Identifying and supporting women with psychosocial issues during the postnatal period: Evaluating an educational intervention for midwives using a before-and-after survey Academic Article uri icon

abstract

  • OBJECTIVE: women experience a range of psychosocial issues during pregnancy, childbirth and the postnatal period. A review of hospital postnatal care in Australia found that many midwives who provide postnatal care find dealing with psychosocial issues a challenge, further complicated by heavy workloads that reduce the opportunity for quality interactions between midwives and women. This study aimed to evaluate an advanced communication skills education package for midwives caring for women during the postnatal period. DESIGN: a before-and-after survey design was used. Midwives attended seven sessions over a six-month period in 2006 and completed a survey before and after the sessions to evaluate the programme. Surveys included items about communication skills, willingness to change, learning style, and knowledge of and attitudes towards psychosocial issues. SETTING: the programme was implemented at two sites in Victoria, Australia: a tertiary metropolitan referral hospital and a regional hospital. PARTICIPANTS: 25 midwives participated in the study. FINDINGS: 21 of the 25 participating midwives (84%) completed both the pre and post survey. Following the educational intervention, participants were more likely to feel competent at identifying women in an abusive relationship (p = 0.002); encouraging women to talk about any psychosocial issues (p = 0.02); actively encouraging women to talk about things on their mind (p = 0.01); and encouraging women to talk about how they are really feeling (p = 0.02). Participants also felt more confident in their knowledge of psychosocial issues (p=0.01) and in supporting women experiencing psychosocial issues in the early postnatal period (p = 0.02). Participants were very positive about the programme. KEY CONCLUSIONS AND IMPLICATIONS FOR PRACTICE: the advanced communication programme, implemented for the first time in the postnatal setting, increased the self-reported comfort and competency of midwives to identify and care for women with psychosocial issues during the postnatal period. The effect of this approach should now be evaluated in terms of women's outcomes.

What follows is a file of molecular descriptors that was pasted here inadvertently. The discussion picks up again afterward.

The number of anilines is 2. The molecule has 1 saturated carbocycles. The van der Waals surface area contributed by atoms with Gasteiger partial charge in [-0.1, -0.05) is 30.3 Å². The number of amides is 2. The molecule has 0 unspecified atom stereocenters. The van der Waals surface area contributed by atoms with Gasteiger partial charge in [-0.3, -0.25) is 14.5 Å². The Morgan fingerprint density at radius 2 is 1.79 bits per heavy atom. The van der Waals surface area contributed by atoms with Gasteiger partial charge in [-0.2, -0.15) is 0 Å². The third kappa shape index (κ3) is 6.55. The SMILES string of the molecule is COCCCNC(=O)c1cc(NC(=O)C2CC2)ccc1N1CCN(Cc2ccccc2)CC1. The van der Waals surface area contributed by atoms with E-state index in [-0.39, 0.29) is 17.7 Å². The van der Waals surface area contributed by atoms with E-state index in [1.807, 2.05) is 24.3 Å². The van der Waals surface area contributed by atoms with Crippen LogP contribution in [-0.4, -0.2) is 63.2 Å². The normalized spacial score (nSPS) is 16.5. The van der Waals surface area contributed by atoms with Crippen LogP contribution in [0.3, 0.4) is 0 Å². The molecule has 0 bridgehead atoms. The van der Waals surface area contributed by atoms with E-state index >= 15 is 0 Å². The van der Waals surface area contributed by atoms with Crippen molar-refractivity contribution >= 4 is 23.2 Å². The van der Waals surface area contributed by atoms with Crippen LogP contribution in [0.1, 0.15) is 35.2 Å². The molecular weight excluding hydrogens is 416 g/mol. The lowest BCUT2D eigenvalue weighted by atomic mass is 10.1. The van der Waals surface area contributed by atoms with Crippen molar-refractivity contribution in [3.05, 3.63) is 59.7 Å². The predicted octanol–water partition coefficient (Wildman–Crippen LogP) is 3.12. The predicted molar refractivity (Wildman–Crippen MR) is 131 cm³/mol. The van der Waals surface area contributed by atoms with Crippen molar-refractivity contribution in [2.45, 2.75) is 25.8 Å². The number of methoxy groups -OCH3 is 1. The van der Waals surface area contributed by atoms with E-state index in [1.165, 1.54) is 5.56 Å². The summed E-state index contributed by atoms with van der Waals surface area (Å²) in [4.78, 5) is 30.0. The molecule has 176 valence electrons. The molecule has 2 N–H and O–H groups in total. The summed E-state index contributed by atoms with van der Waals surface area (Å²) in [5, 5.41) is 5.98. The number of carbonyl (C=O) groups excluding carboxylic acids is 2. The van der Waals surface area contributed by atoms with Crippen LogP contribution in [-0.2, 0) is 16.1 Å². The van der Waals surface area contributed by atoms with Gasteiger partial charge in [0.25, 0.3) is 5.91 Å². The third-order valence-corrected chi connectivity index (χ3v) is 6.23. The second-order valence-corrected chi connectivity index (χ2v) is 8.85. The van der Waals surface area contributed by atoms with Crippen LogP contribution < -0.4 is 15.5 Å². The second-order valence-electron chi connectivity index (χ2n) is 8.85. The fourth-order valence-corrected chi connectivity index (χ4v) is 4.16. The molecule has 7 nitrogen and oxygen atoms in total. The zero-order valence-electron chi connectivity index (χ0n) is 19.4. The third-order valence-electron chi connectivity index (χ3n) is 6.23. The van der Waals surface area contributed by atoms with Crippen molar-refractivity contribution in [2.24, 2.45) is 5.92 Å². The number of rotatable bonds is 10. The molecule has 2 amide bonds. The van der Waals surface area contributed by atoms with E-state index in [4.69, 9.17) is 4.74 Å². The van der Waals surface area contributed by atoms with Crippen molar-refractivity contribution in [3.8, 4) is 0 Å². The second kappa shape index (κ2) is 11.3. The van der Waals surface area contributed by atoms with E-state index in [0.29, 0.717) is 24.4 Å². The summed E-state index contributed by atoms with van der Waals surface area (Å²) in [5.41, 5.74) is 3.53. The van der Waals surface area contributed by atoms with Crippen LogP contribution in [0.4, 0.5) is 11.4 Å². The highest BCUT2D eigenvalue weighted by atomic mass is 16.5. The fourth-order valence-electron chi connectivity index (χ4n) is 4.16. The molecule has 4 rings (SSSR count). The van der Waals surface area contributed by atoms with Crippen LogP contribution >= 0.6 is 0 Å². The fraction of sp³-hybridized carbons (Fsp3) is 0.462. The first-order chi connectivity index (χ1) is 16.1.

publication date

  • October 2011